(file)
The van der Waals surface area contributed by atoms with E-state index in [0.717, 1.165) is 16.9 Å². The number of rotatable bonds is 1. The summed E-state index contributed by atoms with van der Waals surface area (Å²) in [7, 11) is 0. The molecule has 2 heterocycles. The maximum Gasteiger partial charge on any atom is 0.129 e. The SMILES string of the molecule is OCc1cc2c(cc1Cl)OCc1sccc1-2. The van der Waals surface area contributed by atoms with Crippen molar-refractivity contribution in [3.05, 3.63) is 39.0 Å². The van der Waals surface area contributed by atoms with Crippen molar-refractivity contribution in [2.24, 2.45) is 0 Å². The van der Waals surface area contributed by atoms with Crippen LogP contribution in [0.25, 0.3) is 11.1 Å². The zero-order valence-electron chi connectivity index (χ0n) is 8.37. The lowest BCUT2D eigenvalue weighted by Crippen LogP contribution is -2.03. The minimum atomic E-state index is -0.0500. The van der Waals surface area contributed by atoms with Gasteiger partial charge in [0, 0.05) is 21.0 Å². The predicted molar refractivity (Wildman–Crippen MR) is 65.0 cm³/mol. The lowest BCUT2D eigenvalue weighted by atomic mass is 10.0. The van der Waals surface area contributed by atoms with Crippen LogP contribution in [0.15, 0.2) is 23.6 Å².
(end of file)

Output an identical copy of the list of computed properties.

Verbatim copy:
The van der Waals surface area contributed by atoms with E-state index in [0.717, 1.165) is 16.9 Å². The number of rotatable bonds is 1. The summed E-state index contributed by atoms with van der Waals surface area (Å²) in [7, 11) is 0. The molecule has 2 heterocycles. The maximum Gasteiger partial charge on any atom is 0.129 e. The SMILES string of the molecule is OCc1cc2c(cc1Cl)OCc1sccc1-2. The van der Waals surface area contributed by atoms with Crippen molar-refractivity contribution in [3.05, 3.63) is 39.0 Å². The van der Waals surface area contributed by atoms with Crippen molar-refractivity contribution in [2.24, 2.45) is 0 Å². The van der Waals surface area contributed by atoms with Crippen LogP contribution in [0.25, 0.3) is 11.1 Å². The zero-order valence-electron chi connectivity index (χ0n) is 8.37. The lowest BCUT2D eigenvalue weighted by Crippen LogP contribution is -2.03. The minimum atomic E-state index is -0.0500. The van der Waals surface area contributed by atoms with Gasteiger partial charge in [0, 0.05) is 21.0 Å². The predicted molar refractivity (Wildman–Crippen MR) is 65.0 cm³/mol. The lowest BCUT2D eigenvalue weighted by atomic mass is 10.0. The van der Waals surface area contributed by atoms with Crippen LogP contribution in [0.15, 0.2) is 23.6 Å².